Rollovers are particularly violent accidents that often result in serious or catastrophic injuries. The severity of the injuries one suffers often depends on whether or not the vehicle’s occupants were wearing their seat belts at the time of the collision, as failure to do so places one at risk of being ejected from the vehicle. Some of the injuries often suffered by the victims of rollover accidents include:
- Traumatic brain injuries, either from being ejected from the vehicle or from striking one’s head on an object inside of the vehicle as it is rolling over. Traumatic brain injuries can be life-altering, producing deficits such as an inability to walk, communicate, or recall events. Many individuals suffering this type of injury require round-the-clock care as they are no longer able to accomplish routine daily tasks on their own.
- Spinal cord injuries, which can be life-threatening and may result in full or partial paralysis of the limbs or even tetraplegia, which is the loss of sensation and function in all of the limbs, the torso, and the pelvis.
- Broken bones, often caused by ejection, striking the body against objects within the vehicle as it is rolling, or even getting limbs crushed beneath the vehicle.
- Internal damage, such as punctured lungs resulting from broken ribs, or other damaged organs due to the force of the collision or from striking external objects after being ejected from the vehicle.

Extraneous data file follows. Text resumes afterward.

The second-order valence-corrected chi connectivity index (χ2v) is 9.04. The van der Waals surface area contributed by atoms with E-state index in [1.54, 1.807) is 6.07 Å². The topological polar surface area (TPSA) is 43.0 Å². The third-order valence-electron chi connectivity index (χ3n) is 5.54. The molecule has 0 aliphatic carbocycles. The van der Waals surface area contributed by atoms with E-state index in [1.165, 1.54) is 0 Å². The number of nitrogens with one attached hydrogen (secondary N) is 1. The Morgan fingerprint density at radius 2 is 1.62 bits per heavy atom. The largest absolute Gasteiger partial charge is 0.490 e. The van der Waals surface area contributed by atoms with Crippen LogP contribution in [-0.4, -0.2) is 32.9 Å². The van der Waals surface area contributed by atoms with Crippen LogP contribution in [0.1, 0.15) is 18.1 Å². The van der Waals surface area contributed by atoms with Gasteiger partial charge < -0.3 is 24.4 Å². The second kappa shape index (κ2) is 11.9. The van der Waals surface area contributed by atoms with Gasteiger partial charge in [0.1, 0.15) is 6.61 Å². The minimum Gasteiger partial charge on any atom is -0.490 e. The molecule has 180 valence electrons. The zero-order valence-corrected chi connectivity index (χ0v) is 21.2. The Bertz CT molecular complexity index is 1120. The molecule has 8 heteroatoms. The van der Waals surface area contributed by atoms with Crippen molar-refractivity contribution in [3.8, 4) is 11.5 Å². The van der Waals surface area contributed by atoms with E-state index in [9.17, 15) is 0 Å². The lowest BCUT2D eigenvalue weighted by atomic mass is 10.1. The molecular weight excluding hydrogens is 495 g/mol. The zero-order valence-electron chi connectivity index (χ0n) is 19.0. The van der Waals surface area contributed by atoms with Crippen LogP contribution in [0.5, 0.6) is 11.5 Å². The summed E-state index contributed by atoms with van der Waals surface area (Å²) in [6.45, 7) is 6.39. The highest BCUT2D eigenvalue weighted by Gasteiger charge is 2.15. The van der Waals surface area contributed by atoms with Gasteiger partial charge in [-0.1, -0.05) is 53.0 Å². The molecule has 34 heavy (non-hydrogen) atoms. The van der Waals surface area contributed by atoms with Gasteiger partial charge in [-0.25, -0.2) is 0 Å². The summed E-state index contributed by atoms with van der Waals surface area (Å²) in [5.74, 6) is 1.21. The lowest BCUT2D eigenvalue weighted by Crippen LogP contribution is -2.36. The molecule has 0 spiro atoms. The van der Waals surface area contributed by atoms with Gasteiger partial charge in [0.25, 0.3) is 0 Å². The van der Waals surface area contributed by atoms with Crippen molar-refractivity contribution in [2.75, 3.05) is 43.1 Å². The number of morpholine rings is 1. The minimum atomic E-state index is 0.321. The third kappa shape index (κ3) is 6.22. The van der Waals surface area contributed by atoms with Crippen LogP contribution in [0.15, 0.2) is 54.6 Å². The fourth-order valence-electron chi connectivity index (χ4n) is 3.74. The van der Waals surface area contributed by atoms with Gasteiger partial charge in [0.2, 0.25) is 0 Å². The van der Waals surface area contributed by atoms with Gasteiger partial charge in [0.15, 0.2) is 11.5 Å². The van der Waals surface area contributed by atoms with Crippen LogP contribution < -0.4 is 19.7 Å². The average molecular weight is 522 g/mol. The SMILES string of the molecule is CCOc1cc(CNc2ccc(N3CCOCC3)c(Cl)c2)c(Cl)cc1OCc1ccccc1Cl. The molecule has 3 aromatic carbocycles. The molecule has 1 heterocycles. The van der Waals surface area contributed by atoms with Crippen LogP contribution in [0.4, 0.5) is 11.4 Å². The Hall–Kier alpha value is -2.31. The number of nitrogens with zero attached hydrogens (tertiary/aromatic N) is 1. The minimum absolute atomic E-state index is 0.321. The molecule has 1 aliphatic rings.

How to Avoid a Rollover Accident
While it is impossible to control the actions of other drivers that may result in an accident, there are some things you can do to avoid a rollover, or to survive it if you experience one:
- Always wear a seat belt, even if you’re only going for a short drive. Seat belts allow you to remain inside the vehicle during the accident, which is typically your best opportunity to avoid serious injury or even death due to being ejected. According to the NHTSA, nearly half of all the people killed in traffic-related crashes in the United States in one recent year weren’t wearing their seat belts. Seat belt use reduces your risk of death by up to 45 percent.
- When shopping for a vehicle, look for a newer car that has the benefit of improved safety equipment, including electronic stability control and side curtain airbags.
- Also look for a vehicle that is lower to the ground. Remember that vehicles with a higher center of gravity and a narrow base—such as SUVs, pickup trucks, or vans—have a higher risk of rolling over as well.
- Check the pressure on your tires. Under-inflated tires tend to run hotter than properly inflated tires, increasing the chance of a blowout that will make maneuvering your car very difficult. Over-inflated tires, while providing some degree of additional stability for the vehicle, are prone to severe damage by potholes and other irregularities in the road which could lead to loss of vehicle control.